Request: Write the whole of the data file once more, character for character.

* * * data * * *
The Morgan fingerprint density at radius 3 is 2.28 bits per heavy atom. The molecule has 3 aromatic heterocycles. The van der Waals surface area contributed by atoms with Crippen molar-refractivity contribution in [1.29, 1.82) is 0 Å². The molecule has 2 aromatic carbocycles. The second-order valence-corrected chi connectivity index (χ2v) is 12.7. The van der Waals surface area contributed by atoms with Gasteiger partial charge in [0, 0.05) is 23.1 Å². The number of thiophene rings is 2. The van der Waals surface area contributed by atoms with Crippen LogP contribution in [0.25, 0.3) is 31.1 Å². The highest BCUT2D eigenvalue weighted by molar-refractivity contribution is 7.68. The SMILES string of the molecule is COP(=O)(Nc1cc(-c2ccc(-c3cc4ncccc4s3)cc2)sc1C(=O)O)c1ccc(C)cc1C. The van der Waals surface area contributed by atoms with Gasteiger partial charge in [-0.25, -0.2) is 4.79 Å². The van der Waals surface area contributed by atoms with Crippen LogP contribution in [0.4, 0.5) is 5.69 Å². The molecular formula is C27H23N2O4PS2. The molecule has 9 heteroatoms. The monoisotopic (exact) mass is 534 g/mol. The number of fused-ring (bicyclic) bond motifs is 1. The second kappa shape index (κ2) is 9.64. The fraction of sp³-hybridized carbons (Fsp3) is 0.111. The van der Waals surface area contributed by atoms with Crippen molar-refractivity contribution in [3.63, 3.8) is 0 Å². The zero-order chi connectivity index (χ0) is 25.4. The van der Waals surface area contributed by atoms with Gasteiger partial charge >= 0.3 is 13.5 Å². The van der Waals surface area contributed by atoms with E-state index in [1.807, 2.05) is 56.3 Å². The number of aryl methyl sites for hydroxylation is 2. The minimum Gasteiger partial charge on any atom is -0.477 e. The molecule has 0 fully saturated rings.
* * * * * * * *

The Morgan fingerprint density at radius 3 is 2.28 bits per heavy atom. The molecule has 3 aromatic heterocycles. The van der Waals surface area contributed by atoms with Crippen molar-refractivity contribution in [1.29, 1.82) is 0 Å². The molecule has 2 aromatic carbocycles. The second-order valence-corrected chi connectivity index (χ2v) is 12.7. The van der Waals surface area contributed by atoms with Gasteiger partial charge in [0, 0.05) is 23.1 Å². The number of thiophene rings is 2. The van der Waals surface area contributed by atoms with Crippen LogP contribution in [0.25, 0.3) is 31.1 Å². The highest BCUT2D eigenvalue weighted by molar-refractivity contribution is 7.68. The SMILES string of the molecule is COP(=O)(Nc1cc(-c2ccc(-c3cc4ncccc4s3)cc2)sc1C(=O)O)c1ccc(C)cc1C. The van der Waals surface area contributed by atoms with Gasteiger partial charge in [-0.25, -0.2) is 4.79 Å². The van der Waals surface area contributed by atoms with Crippen LogP contribution in [0.4, 0.5) is 5.69 Å². The molecular formula is C27H23N2O4PS2. The molecule has 9 heteroatoms. The monoisotopic (exact) mass is 534 g/mol. The number of fused-ring (bicyclic) bond motifs is 1. The second kappa shape index (κ2) is 9.64. The fraction of sp³-hybridized carbons (Fsp3) is 0.111. The van der Waals surface area contributed by atoms with Crippen molar-refractivity contribution in [3.63, 3.8) is 0 Å². The zero-order chi connectivity index (χ0) is 25.4. The van der Waals surface area contributed by atoms with Gasteiger partial charge >= 0.3 is 13.5 Å². The van der Waals surface area contributed by atoms with E-state index in [1.807, 2.05) is 56.3 Å². The number of aryl methyl sites for hydroxylation is 2. The minimum Gasteiger partial charge on any atom is -0.477 e. The molecule has 0 fully saturated rings.